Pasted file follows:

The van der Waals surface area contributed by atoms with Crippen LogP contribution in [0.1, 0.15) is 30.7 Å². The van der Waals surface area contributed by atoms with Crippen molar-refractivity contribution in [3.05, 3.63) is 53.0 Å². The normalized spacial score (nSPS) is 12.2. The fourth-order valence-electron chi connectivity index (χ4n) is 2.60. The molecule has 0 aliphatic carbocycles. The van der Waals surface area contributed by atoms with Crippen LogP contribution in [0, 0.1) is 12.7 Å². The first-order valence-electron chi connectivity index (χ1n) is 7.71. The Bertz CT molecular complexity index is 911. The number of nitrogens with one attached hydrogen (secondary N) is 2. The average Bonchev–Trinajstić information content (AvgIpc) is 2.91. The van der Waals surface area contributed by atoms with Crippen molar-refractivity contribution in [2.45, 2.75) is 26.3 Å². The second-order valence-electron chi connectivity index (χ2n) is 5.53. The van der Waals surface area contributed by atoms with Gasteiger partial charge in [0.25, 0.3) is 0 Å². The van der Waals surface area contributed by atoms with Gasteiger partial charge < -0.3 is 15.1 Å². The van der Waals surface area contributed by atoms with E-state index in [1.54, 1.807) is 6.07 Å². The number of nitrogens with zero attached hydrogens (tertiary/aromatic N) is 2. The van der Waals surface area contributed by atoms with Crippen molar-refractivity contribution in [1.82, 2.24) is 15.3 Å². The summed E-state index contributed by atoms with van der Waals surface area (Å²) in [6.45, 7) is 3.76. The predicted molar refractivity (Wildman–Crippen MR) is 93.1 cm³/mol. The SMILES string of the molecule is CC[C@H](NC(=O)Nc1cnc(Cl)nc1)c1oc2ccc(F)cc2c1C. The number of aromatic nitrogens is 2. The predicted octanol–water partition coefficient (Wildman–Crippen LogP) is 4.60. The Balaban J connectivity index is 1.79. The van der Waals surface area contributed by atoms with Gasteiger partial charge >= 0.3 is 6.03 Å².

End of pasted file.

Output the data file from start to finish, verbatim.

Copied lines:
The van der Waals surface area contributed by atoms with Crippen LogP contribution in [0.1, 0.15) is 30.7 Å². The van der Waals surface area contributed by atoms with Crippen molar-refractivity contribution in [3.05, 3.63) is 53.0 Å². The normalized spacial score (nSPS) is 12.2. The fourth-order valence-electron chi connectivity index (χ4n) is 2.60. The molecule has 0 aliphatic carbocycles. The van der Waals surface area contributed by atoms with Crippen LogP contribution in [0, 0.1) is 12.7 Å². The first-order valence-electron chi connectivity index (χ1n) is 7.71. The Bertz CT molecular complexity index is 911. The number of nitrogens with one attached hydrogen (secondary N) is 2. The average Bonchev–Trinajstić information content (AvgIpc) is 2.91. The van der Waals surface area contributed by atoms with Crippen molar-refractivity contribution in [2.45, 2.75) is 26.3 Å². The second-order valence-electron chi connectivity index (χ2n) is 5.53. The van der Waals surface area contributed by atoms with Gasteiger partial charge in [0.25, 0.3) is 0 Å². The van der Waals surface area contributed by atoms with Gasteiger partial charge < -0.3 is 15.1 Å². The van der Waals surface area contributed by atoms with E-state index in [1.54, 1.807) is 6.07 Å². The number of nitrogens with zero attached hydrogens (tertiary/aromatic N) is 2. The van der Waals surface area contributed by atoms with Crippen molar-refractivity contribution in [1.82, 2.24) is 15.3 Å². The summed E-state index contributed by atoms with van der Waals surface area (Å²) in [6.45, 7) is 3.76. The predicted molar refractivity (Wildman–Crippen MR) is 93.1 cm³/mol. The SMILES string of the molecule is CC[C@H](NC(=O)Nc1cnc(Cl)nc1)c1oc2ccc(F)cc2c1C. The number of aromatic nitrogens is 2. The predicted octanol–water partition coefficient (Wildman–Crippen LogP) is 4.60. The Balaban J connectivity index is 1.79. The van der Waals surface area contributed by atoms with Gasteiger partial charge >= 0.3 is 6.03 Å².